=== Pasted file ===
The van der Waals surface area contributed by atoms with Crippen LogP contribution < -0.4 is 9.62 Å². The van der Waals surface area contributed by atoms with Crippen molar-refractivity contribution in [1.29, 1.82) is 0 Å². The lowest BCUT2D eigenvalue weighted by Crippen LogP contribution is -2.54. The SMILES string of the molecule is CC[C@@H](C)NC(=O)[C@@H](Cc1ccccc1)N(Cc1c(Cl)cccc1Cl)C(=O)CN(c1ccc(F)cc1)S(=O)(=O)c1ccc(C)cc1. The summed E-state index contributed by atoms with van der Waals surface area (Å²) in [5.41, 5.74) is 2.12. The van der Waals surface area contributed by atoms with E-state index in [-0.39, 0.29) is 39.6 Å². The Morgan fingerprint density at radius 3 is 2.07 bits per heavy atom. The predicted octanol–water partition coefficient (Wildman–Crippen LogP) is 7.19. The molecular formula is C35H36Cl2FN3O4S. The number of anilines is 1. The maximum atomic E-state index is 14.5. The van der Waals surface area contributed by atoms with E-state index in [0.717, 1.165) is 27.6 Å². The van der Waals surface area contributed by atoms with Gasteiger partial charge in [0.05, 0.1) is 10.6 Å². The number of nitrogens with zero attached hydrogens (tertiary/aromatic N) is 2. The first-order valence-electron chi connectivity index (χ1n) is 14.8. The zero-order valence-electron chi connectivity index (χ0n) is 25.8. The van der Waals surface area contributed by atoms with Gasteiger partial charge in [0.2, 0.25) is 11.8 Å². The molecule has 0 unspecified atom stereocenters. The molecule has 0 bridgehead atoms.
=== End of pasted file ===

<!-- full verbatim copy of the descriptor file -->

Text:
The van der Waals surface area contributed by atoms with Crippen LogP contribution < -0.4 is 9.62 Å². The van der Waals surface area contributed by atoms with Crippen molar-refractivity contribution in [1.29, 1.82) is 0 Å². The lowest BCUT2D eigenvalue weighted by Crippen LogP contribution is -2.54. The SMILES string of the molecule is CC[C@@H](C)NC(=O)[C@@H](Cc1ccccc1)N(Cc1c(Cl)cccc1Cl)C(=O)CN(c1ccc(F)cc1)S(=O)(=O)c1ccc(C)cc1. The summed E-state index contributed by atoms with van der Waals surface area (Å²) in [5.41, 5.74) is 2.12. The van der Waals surface area contributed by atoms with E-state index in [-0.39, 0.29) is 39.6 Å². The Morgan fingerprint density at radius 3 is 2.07 bits per heavy atom. The predicted octanol–water partition coefficient (Wildman–Crippen LogP) is 7.19. The molecular formula is C35H36Cl2FN3O4S. The number of anilines is 1. The maximum atomic E-state index is 14.5. The van der Waals surface area contributed by atoms with E-state index in [0.717, 1.165) is 27.6 Å². The van der Waals surface area contributed by atoms with Gasteiger partial charge in [0.05, 0.1) is 10.6 Å². The number of nitrogens with zero attached hydrogens (tertiary/aromatic N) is 2. The first-order valence-electron chi connectivity index (χ1n) is 14.8. The zero-order valence-electron chi connectivity index (χ0n) is 25.8. The van der Waals surface area contributed by atoms with Gasteiger partial charge in [0.2, 0.25) is 11.8 Å². The molecule has 0 unspecified atom stereocenters. The molecule has 0 bridgehead atoms.